In a Win for Sandy Victims, Utility Companies Get Burned

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Looks like LIPA and National Grid are feeling the burn this time.

 On Tuesday, February 20, the New York Court of Appeals ruled that the utility companies are not immune from a lawsuit charging them for failing to turn off the power to the peninsula prior to Hurricane Sandy, which played a role in nearly 150 properties burning to the ground during the storm. This ruling clears the pathway for those property and business owners to have their day in court.

In a lawsuit that goes back to 2013, Heeran v. Long Island Power Authority & National Grid alleges that the utility companies failed to cut off the electrical power to the Rockaway Peninsula, despite forecasts for the damaging storm, which led to electrical fires completely decimating homes and businesses in Breezy Point, Rockaway Park and Belle Harbor.

“If LIPA and National Grid acted responsibly in preparing for the storm, my clients would be living in their homes with all of their life’s possessions,” attorney Keith Sullivan of Sullivan & Galleshaw, LLP, said. “Industry protocol and common sense called for de-energizing the electric system.  However, LIPA and National Grid chose to keep the dangerous electric flowing into the beachfront communities during the worst storm this area has ever seen without any oversight or monitoring of the lethal electricity.”

The case has been slow to proceed after the defendants, LIPA and National Grid, claimed that they were not liable under the governmental immunity defense doctrine of law. On Tuesday, the New York Court of Appeals, the highest court in the state, ruled in a 6-0 judge opinion, that the utility companies are not immune. This upheld the Second Department, Appellate Division who in a 3-1 decision upheld Queens County, Supreme Court Justice Bernice Siegal’s decision in July of 2014, who also ruled that the defendants were not free from liability.

This recent decision clears the way for a jury trial to proceed in the coming months. According to court filings, the case will be certified as ready for trial on March 9. A trial date has not yet been assigned by the court. The defendants could face as much as $100 million in damages in the case.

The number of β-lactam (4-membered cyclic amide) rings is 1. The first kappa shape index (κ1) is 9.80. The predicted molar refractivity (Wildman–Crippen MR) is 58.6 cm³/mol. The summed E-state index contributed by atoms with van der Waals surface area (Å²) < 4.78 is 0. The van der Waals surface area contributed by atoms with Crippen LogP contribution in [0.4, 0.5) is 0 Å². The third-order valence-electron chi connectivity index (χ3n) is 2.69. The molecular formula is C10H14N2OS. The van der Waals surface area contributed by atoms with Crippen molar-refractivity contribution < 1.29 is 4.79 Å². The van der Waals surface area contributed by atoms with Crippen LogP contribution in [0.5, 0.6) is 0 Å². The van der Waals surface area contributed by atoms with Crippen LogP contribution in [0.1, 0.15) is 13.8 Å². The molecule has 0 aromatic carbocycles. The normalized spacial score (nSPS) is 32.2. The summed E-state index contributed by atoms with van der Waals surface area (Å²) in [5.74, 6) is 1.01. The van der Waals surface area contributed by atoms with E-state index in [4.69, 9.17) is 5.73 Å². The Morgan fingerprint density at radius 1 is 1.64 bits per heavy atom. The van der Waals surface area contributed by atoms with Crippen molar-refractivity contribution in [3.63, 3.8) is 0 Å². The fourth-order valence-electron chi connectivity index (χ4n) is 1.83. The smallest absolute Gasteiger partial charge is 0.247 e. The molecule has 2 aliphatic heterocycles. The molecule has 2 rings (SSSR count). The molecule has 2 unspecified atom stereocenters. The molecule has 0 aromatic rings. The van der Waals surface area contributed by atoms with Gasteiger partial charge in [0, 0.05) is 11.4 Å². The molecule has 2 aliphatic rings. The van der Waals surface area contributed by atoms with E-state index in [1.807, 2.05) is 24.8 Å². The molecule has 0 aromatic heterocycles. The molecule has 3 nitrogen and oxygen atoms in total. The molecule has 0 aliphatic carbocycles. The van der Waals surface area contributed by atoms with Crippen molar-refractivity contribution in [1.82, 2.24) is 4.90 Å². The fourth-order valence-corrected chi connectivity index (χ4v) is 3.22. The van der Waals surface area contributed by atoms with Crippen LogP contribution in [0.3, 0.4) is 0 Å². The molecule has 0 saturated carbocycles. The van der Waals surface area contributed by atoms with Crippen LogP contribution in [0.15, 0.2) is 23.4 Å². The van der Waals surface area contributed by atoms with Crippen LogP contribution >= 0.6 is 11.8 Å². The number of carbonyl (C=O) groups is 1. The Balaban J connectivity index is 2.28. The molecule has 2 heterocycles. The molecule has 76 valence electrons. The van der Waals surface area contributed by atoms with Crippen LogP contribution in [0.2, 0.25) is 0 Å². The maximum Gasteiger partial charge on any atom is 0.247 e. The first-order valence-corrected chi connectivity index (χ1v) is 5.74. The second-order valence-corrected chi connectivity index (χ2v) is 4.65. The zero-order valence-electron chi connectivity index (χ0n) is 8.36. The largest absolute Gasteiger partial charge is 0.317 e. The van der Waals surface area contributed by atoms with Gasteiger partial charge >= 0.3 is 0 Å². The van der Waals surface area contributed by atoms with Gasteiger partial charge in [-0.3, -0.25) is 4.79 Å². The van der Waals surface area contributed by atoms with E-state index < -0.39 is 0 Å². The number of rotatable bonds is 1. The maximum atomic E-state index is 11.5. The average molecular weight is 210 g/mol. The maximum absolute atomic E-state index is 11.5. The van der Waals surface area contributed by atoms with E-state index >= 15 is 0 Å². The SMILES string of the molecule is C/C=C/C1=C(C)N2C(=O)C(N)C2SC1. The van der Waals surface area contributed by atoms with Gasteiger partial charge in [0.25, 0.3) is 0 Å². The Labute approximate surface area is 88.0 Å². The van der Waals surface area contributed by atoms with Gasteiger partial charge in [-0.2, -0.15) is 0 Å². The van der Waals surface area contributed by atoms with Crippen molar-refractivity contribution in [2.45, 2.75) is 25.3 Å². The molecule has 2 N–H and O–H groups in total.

The lawsuit alleges that while LIPA was entrusted with the power and authority to distribute the electricity, they passed that responsibility off to National Grid by paying them an annual base of $224 million with various added incentive bonuses to operate and maintain the electrical transmissions.

In ruling against the defendants, Justice Stein wrote in the majority opinion, “We reject defendants’ claim that the magnitude of the disaster, without reference to the circumstances and nature of the specific act or omission alleged – i.e., the failure to de-energize – renders LIPA’s conduct governmental as a matter of law.  Inasmuch as defendants have failed to meet their burden to establish that plaintiffs’ amended complaints failed to state viable claims, we hold that the courts below properly denied LIPA’s motions to dismiss.”

The victims, and Sullivan, are clearly pleased with the ruling, even though the issue delayed the case. “Unquestionably, the court reached the right decision. This is a tremendous victory for our clients. Sadly, some of our clients are still not back in their homes and businesses are not yet opened, but the defendants chose to spend five years pushing this invalid defense while interest on the damages continues to accrue by law at nine percent each year from the date of the loss.”

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